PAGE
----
Pakistan bowling coach Azhar Mahmood admitted that his side could have bowled a lot better in the morning, as South Africa set the visitors a colossal 382 to avoid a whitewash in Johannesburg. He also added, however, that the pitch appeared to have flattened out, allowing South Africa a degree of comfort with the bat they had not enjoyed on Saturday.
“We could have bowled a lot better today, and there were patches we didn’t bowl well in Centurion and Cape Town as well,” he said. “But as you see, our bowling line-up is very inexperienced, and this is a learning curve for them. Apart from Amir, no one came here before. These are different pitches, different atmosphere, so it’s a learning curve for them.
“I think the pitch flattened out a bit. For the last three days, all sides opted for the heavy roller and the pitch flattened out. I think our plan was to get them out for less than 50 or 60 runs today, so we’d have to chase 270 or 280. But credit goes to de Kock and Amla. They played really well. They left the ball well, and when they got opportunities, they hit boundaries. On this ground, there are a lot of boundary options. You don’t get lot of runs by singles, because boundaries can be had on both sides.”
South Africa had begun the day still slightly precariously perched at 135 for 5, but 129 from Quinton de Kock, a half-century from Hashim Amla, and contributions from the lower order took South Africa to 304. It was de Kock’s innings however – his first century in two years – that most impressed Azhar.
“De Kock is a class act. He’s one of the best players in the world. We know when he’s at the crease he will get runs, because he likes ball on bat. He has the ability to hit good balls for four, and the innings he played was very good.”
Pakistan still need 232 runs to win, with seven wickets in hand. The chase, if it were to be completed, would break all sorts of records, but will require the Pakistan batsmen to show a command over South Africa’s all-pace attack that they have not come close to achieving. Mahmood, however, still felt his side were in with a shot, pointing to the sturdy little 48-run partnership brewing between Babar Azam and Asad Shafiq.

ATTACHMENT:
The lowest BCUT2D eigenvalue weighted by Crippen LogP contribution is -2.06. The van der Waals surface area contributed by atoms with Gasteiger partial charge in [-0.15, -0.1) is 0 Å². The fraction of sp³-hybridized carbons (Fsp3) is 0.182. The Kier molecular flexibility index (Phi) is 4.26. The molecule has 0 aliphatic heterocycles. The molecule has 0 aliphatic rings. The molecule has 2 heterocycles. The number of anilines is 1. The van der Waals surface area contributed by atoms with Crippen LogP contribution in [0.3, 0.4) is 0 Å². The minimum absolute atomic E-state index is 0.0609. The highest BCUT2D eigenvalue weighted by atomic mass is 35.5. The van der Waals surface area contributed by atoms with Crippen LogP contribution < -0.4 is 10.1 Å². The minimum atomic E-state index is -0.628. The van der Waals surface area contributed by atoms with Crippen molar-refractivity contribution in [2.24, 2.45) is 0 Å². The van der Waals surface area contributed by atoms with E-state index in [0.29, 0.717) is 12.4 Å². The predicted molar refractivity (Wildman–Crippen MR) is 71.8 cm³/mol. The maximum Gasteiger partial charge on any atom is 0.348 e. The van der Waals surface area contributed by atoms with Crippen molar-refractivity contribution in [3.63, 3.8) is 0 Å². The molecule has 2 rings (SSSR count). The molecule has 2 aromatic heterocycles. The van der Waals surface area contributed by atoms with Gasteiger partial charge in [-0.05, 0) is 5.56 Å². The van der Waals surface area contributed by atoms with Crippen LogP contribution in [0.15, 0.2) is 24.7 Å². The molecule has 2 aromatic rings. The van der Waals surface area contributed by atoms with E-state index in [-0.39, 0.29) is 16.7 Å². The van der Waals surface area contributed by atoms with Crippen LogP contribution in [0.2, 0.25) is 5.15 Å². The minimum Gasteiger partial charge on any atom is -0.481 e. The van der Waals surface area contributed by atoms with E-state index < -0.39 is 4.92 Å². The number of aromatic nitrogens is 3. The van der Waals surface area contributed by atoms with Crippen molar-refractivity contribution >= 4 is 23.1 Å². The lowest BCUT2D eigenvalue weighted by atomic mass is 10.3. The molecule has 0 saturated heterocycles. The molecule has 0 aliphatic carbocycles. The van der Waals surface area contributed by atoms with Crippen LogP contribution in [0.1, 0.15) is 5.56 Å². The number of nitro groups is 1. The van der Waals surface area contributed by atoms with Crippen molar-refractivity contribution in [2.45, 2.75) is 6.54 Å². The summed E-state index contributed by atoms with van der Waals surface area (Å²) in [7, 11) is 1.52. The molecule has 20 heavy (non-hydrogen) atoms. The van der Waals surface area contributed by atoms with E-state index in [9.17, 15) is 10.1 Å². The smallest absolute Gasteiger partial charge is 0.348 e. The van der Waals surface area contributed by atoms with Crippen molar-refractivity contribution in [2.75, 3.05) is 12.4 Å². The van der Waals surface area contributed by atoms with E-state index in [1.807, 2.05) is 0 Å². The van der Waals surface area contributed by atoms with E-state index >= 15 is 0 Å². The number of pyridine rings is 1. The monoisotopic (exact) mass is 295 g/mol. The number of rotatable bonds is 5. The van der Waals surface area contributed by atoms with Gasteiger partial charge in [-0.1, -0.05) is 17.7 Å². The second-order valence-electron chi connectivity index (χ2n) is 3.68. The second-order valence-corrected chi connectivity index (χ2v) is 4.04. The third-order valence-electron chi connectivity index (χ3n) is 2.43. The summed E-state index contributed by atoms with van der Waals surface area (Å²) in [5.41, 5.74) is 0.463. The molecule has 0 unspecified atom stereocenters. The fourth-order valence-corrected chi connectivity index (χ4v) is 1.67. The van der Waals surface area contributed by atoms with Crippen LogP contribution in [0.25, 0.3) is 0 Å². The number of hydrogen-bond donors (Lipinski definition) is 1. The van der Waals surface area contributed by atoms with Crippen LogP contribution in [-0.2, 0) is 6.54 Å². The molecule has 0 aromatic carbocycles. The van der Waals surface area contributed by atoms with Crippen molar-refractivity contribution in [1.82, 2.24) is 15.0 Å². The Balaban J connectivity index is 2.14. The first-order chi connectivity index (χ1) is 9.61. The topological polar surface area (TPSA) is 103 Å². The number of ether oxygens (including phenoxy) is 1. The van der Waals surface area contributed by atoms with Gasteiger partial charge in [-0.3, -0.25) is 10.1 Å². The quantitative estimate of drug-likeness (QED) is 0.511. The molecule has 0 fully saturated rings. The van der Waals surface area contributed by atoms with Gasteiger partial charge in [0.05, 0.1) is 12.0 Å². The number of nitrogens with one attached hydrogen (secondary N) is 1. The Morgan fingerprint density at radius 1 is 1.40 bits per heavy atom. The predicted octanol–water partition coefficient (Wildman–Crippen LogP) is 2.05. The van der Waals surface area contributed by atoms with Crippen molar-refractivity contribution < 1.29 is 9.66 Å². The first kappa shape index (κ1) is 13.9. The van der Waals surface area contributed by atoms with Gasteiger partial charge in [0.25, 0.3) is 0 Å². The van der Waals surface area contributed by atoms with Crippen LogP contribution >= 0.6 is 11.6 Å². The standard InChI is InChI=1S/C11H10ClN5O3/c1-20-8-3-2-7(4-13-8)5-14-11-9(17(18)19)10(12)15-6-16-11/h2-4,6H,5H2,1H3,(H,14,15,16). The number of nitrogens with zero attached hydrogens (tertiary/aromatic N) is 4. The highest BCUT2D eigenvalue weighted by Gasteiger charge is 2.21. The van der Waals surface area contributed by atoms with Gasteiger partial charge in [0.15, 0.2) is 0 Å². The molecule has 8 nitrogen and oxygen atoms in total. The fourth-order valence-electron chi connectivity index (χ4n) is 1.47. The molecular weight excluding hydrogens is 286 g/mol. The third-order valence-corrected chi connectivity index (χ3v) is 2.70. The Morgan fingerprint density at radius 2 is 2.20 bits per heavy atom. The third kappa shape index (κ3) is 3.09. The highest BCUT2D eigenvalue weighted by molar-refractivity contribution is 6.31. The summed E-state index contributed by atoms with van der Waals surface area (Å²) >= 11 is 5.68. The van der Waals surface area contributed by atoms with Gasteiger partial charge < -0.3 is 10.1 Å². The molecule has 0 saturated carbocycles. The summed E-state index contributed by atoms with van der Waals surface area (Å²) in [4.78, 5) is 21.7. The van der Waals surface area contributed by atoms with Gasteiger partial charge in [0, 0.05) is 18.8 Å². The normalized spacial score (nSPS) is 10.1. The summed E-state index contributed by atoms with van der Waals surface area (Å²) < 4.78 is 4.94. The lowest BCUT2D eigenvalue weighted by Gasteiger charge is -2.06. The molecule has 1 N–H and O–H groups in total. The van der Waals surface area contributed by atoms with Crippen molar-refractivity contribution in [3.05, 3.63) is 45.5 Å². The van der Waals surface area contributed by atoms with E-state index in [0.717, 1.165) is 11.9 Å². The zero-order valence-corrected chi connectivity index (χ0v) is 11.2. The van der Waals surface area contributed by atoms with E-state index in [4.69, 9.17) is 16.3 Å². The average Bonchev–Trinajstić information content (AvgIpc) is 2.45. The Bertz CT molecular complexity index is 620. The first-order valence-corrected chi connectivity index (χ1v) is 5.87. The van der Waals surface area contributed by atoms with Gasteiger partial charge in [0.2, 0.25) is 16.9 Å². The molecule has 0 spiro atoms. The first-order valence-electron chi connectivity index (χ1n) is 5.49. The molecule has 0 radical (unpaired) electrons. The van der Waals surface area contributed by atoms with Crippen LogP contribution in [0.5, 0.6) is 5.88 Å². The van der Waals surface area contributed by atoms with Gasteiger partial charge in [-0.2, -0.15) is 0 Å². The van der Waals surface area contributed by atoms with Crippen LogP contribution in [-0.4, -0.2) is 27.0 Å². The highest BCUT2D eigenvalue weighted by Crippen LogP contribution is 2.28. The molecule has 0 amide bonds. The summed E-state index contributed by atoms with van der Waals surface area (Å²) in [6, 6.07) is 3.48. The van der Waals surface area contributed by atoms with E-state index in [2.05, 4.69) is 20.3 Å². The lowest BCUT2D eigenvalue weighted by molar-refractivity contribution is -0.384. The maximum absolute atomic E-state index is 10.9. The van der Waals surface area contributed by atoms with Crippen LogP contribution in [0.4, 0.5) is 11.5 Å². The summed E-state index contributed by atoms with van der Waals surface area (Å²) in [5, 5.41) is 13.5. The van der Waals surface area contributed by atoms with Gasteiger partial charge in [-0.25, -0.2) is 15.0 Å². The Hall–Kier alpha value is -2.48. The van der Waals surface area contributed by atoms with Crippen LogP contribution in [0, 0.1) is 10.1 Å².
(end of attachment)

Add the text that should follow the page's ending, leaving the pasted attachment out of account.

“We’ve done this before [in Pallekelle in 2015, where Pakistan also chased 382]. Babar and Asad are batting really well. If they bat for a long period of time, we’ve got a really good chance. Like I said in the morning, when you get 50, you have to turn it into 70, and then on to 100. If one of these guys can get a hundred like de Kock did, then I think we’ve got a chance.”
Another slight peculiarity of the day was legspinner Shadab Khan, who had enjoyed turn since day one, not being called upon until the 34th over of the day. He sent down just under five overs, but caused the batsmen the greatest discomfort during that time, taking two wickets, including de Kock’s. Azhar admitted he may well have come on earlier, but said that the early swing made Pakistan stick with pace.
“That’s the decision we had to take. The ball was doing a bit and there were a lot of plays and misses. We were hoping the fast bowler did the job for us and the captain thought that was the way to go. But when he came back, he bowled really well. I’m satisfied with the bowlers’ performance overall this series. As you can see, not only did the Pakistan batting line-up struggle, but the South Africans did too.”
The issue about the performance of the bowlers has become a major talking point over the past week, with Sarfraz making his frustrations with their reduced pace obvious after Pakistan succumbed to a nine-wicket defeat in Cape Town. On the first day here, Amir, too, had made it clear that he would not take questions on the subject, abruptly ending a press conference when asked. But Azhar, who has been in charge of the bowlers, used the example of Shaheen Afridi, sitting this game out with an injury, to illustrate their workload of late.
“Look at Shaheen: he’s a young guy. He only played six first-class games, out of which three were Test matches. He’s bowled a lot, and we’ve been playing Test-match cricket for the last three months. The boys played eight Test matches in a few weeks. It’s tough on a young guy, because he’s not used to the workload. We miss him, but we have to manage his workload for the ODIs as well, because he’ll be crucial in the ODIs for us.”